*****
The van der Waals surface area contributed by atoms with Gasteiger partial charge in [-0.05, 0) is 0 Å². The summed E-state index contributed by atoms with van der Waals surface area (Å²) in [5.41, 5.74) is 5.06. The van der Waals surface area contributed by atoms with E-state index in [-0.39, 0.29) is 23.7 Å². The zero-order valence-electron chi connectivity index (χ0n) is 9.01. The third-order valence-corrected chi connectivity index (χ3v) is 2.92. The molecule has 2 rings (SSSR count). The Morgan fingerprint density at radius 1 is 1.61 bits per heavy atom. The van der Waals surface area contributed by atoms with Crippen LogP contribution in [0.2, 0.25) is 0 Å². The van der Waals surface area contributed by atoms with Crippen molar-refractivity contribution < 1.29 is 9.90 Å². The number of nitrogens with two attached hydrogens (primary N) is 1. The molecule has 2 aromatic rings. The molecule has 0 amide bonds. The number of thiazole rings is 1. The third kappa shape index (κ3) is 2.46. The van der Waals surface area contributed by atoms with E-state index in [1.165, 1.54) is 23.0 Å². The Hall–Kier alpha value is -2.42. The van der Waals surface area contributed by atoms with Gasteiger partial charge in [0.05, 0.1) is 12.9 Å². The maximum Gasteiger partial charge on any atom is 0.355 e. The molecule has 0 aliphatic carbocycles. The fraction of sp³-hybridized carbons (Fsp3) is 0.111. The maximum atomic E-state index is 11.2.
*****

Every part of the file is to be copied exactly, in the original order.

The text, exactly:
The van der Waals surface area contributed by atoms with Gasteiger partial charge in [-0.05, 0) is 0 Å². The summed E-state index contributed by atoms with van der Waals surface area (Å²) in [5.41, 5.74) is 5.06. The van der Waals surface area contributed by atoms with E-state index in [-0.39, 0.29) is 23.7 Å². The zero-order valence-electron chi connectivity index (χ0n) is 9.01. The third-order valence-corrected chi connectivity index (χ3v) is 2.92. The molecule has 2 rings (SSSR count). The Morgan fingerprint density at radius 1 is 1.61 bits per heavy atom. The van der Waals surface area contributed by atoms with Crippen LogP contribution in [0.2, 0.25) is 0 Å². The van der Waals surface area contributed by atoms with Crippen molar-refractivity contribution < 1.29 is 9.90 Å². The number of nitrogens with two attached hydrogens (primary N) is 1. The molecule has 2 aromatic rings. The molecule has 0 amide bonds. The number of thiazole rings is 1. The third kappa shape index (κ3) is 2.46. The van der Waals surface area contributed by atoms with E-state index in [1.165, 1.54) is 23.0 Å². The Hall–Kier alpha value is -2.42. The van der Waals surface area contributed by atoms with Gasteiger partial charge in [0.05, 0.1) is 12.9 Å². The maximum Gasteiger partial charge on any atom is 0.355 e. The molecule has 0 aliphatic carbocycles. The fraction of sp³-hybridized carbons (Fsp3) is 0.111. The maximum atomic E-state index is 11.2.